Over the last five years, Amuchastegui has built a 295-unit portfolio – with 24 more properties in escrow right now. They’re almost all single-family homes, he said, and 90% of them are in Texas. 

Aaron Amuchastegui investment property Before: A Killeen, Texas property Amuchastegui bought for $63,000 and spent $35,000 restoring.

Since 2015, he’s aimed to pick up at least two to three houses a month, with some higher volume months mixed in. Some months he’ll buy between five and 10, others as much as 20, all at auction.

While his strategy pre-recession had been to buy and sell properties for the short term, the strategy he utilizes today is long-term-minded, and focuses on rentals rather than quick flips. 

Aaron Amuchastegui investment property After: The Killeen property now rents for $1,500 per month.

Amuchastegui self-manages his properties with a team of three, and prepandemic was acquiring up to 20 homes a month at auction. Since March, given the national eviction moratorium, he said that level of acquisition has slowed to about four or five deals a month. In 2019, he said he did more than 200 deals, but in 2020, that number is closer to 60. But despite a lower number of transactions, he said his rental strategy has been his saving grace through the pandemic.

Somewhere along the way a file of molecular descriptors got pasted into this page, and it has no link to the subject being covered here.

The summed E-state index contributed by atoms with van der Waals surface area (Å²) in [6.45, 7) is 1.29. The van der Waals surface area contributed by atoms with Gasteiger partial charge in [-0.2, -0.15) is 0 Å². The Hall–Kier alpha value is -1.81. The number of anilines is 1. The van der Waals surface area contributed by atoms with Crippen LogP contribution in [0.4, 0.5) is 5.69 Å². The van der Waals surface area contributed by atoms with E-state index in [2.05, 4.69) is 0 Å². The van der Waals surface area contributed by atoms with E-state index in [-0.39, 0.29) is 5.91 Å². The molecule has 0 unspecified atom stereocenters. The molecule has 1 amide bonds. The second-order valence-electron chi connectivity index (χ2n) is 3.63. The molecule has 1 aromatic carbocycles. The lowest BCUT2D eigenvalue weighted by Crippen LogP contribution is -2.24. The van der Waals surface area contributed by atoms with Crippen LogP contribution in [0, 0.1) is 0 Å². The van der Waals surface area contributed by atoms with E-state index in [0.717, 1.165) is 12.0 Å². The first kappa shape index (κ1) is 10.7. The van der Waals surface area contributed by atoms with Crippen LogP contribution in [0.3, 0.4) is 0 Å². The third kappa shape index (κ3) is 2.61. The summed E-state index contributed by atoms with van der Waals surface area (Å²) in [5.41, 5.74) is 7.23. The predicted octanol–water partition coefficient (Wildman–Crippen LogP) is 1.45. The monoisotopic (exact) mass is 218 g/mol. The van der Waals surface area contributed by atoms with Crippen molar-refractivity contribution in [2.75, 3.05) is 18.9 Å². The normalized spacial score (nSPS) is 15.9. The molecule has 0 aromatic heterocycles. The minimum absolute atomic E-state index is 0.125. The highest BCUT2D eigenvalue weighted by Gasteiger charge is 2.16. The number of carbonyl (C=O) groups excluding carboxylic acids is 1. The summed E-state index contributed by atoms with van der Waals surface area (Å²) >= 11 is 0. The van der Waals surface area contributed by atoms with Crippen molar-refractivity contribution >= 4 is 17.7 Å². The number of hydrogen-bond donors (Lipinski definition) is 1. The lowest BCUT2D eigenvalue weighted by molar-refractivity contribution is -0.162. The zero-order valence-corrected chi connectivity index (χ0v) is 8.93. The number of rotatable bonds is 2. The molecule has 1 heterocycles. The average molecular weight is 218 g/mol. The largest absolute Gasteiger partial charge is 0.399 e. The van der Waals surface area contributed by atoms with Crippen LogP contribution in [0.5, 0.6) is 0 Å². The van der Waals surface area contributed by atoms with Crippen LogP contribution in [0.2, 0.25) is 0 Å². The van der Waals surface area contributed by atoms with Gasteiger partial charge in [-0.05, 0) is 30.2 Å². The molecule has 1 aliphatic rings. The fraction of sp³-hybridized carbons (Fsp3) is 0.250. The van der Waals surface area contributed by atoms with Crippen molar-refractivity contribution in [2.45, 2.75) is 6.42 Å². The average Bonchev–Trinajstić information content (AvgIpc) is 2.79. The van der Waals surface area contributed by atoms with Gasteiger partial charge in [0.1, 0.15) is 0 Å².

Geographically, he does deals on the outskirts of major Texas cities: primarily within 30 miles of Austin, Dallas, and San Antonio. Staying within a short distance of I-35, the highway that runs from Dallas to San Antonio, gives potential tenants easy access to city centers, with offices, bars, and restaurants a short driving distance away.

But he doesn’t go so far as to look for deals within those major city limits. Keeping his investments to the suburbs of those three cities makes for stronger profit.

He would love to have city rentals but “they’re already kind of priced out,” he said, adding that rent hasn’t gone up at the same rate within those cities as it has in their suburbs. In terms of profitability, city real estate today, in his opinion, is simply overpriced for the long term.